“After the audience has listened to the first part at home, they then attend Borgarleikhúsið theatre where the second part of the piece begins. Within the second part, the theatre is transformed into a gathering space; a meeting point between the viewer and the queer scene. Queer people have taken over the ‘New Stage’ and invite the audience to party. It seemed to me, early in the process, that this is the only way to finish the piece.”
GayIceland: What made you want to write about the HIV/AIDS epidemic of the 80s and 90s?
Eva: “I was shocked when I saw the Icelandic documentary Svona Fólk (a documentary series about the LGBTQ+ battle for civil rights in Iceland), the episode about the plague.
I was totally shocked that I knew so little about queer history. My story, the story of my rights. The story of my people’s wounds. The material and conversations around this part of queer history is so enormous in so many ways. This is history, endless sorrow, but history is not over. HIV is not over and we are not cured of stigma and prejudice.
It does feel like now there is something opening up in Iceland. It’s being talked about all over the place but we need more conversations about it. We need many more plays about this, books, movies and more. We need more conversations in Iceland about this exact topic. I wanted to take part in this ‘opening up.’ I wanted to do what I could to give space to talk about these things that have been silenced in the past. This is endlessly important.”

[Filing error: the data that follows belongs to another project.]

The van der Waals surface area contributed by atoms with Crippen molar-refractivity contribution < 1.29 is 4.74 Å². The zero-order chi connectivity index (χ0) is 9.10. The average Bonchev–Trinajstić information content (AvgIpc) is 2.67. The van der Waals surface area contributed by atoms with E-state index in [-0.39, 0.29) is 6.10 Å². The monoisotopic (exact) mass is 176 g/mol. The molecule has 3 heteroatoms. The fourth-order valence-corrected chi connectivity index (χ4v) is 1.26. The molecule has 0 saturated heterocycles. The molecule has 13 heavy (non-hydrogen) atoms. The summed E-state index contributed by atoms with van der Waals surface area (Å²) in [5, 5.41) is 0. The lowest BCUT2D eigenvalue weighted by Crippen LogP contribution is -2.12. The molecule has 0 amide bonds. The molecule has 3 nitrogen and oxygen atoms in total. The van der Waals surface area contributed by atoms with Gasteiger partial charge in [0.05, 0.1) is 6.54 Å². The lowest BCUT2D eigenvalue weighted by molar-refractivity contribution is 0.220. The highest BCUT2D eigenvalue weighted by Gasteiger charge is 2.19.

GayIceland: Do you have a personal connection to the subject?
Eva: “I don’t have a personal connection to the subject. But I can remember when I was little in an apartment block in the suburbs, there lived a mentally ill woman who wrote notes to us, her neighbours and left them on her door. Once she wrote, it was probably 1993 – I’m going on a vacation, meanwhile I’m lending my apartment to gay men with AIDS. I hope they infect you all. I don´t remember if I was more excited or scared.”
GayIceland: The play consists of recordings where people connected to the epidemic relive events relating to it. Was it hard emotionally to delve into these stories?
Eva: “Yes. It is difficult to discuss these times with the people who experienced them. Especially people from the queer scene and the families of those who died. This needs to be approached very carefully.”
GayIceland: Was it easy to find people who were willing to share these stories?
Eva: “It actually was. I decided early on to let the work lead me, not to be too busy interviewing a lot of people, rather to look at each interview as significant and make use of it. With these kinds of interviews, you don’t really get the most out of them if they are short so I opted to go for fewer interviews with more content.
There’s also a lot of information and conversations that didn’t end up in the final piece.”
GayIceland: Were there any surprises you discovered while you were collecting these stories?